Playing with water

2018-03-14 - Louis-Philippe Véronneau

H2o Flow gradient boosting job

I'm currently taking a machine learning class and although it is an insane amount of work, I like it a lot. I initially had planned to use R to play around with the database I have, but the teacher recommended I use H2o, a FOSS machine learning framework.

I was a bit sceptical at first since I'm already pretty good with R, but then I found out you could simply import H2o as an R library. H2o replaces most R functions by its own parallelized ones to cut down on processing time (no more doParallel calls) and uses an "external" server you have to run on the side instead of running R calls directly.

H2o Flow gradient boosting model

I was pretty happy with this situation, that is until I actually started using H2o in R. With the huge database I'm playing with, the library felt clunky and I had a hard time doing anything useful. Most of the time, I just ended up with long Java traceback calls. Much love.

I'm sure in the right hands using H2o as a library could have been incredibly powerful, but sadly it seems I haven't earned my black belt in R-fu yet.

H2o Flow variable importance weights

I was pissed for at least a whole day - not being able to achieve what I wanted to do - until I realised H2o comes with a WebUI called Flow. I'm normally not very fond of using web thingies to do important work like writing code, but Flow is simply incredible.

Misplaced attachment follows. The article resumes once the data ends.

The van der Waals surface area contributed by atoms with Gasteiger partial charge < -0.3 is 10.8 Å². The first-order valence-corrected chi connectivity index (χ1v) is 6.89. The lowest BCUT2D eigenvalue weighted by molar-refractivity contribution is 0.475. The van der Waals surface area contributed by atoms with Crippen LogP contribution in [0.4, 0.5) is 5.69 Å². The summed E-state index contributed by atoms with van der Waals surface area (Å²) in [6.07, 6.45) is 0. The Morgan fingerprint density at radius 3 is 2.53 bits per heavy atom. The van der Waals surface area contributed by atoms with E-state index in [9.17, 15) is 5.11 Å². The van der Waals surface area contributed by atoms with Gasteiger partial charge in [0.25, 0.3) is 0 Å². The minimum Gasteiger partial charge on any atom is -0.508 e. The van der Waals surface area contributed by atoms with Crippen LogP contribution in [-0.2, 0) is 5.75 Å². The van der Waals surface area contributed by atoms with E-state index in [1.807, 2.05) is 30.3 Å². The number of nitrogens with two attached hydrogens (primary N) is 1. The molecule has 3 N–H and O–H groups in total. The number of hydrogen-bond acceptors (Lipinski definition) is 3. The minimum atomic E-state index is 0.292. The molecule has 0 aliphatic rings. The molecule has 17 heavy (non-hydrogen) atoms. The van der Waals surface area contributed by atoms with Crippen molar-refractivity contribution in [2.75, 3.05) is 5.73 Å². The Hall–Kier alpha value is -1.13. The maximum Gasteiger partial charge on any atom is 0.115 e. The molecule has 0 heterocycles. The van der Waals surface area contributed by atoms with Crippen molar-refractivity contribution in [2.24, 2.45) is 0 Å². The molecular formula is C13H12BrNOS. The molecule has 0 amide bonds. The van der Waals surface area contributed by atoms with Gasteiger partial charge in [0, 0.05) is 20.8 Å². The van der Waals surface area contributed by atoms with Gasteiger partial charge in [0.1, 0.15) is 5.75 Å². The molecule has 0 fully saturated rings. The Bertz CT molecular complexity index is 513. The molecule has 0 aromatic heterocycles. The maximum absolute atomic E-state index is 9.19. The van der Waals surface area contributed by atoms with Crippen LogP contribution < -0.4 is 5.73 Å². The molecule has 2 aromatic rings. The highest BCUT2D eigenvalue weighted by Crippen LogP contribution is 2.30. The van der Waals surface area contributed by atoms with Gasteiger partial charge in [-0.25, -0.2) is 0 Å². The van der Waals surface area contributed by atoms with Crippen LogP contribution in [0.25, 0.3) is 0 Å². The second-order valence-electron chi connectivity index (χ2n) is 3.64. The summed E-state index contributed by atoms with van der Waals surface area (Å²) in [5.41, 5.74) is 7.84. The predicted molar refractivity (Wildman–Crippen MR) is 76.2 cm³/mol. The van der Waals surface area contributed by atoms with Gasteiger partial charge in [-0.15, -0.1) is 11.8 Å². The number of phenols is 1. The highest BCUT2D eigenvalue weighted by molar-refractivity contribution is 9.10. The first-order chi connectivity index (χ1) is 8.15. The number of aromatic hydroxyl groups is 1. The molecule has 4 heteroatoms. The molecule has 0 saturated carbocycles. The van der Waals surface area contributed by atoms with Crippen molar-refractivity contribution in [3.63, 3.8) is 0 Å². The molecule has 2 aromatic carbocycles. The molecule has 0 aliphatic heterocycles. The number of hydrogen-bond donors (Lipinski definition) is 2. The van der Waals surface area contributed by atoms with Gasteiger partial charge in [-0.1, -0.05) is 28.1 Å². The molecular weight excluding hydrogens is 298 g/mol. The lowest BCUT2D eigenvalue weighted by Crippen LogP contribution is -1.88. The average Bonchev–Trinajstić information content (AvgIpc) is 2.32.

Automated graphing functions, integrated ETA when running resource intensive models, descriptions for each and every model parameters (the parameters are even divided in sections based on your familiarly with the statistical models in question), Flow seemingly has it all. In no time I was able to run 3 basic machine learning models and get actual interpretable results.

So yeah, if you've been itching to analyse very large databases using state of the art machine learning models, I would recommend using H2o. Try Flow at first instead of the Python or R hooks to see what it's capable of doing.

The only downside to all of this is that H2o is written in Java and depends on Java 1.7 to run... That, and be warned: it requires a metric fuckton of processing power and RAM. My poor server struggled quite a bit even with 10 available cores and 10Gb of RAM...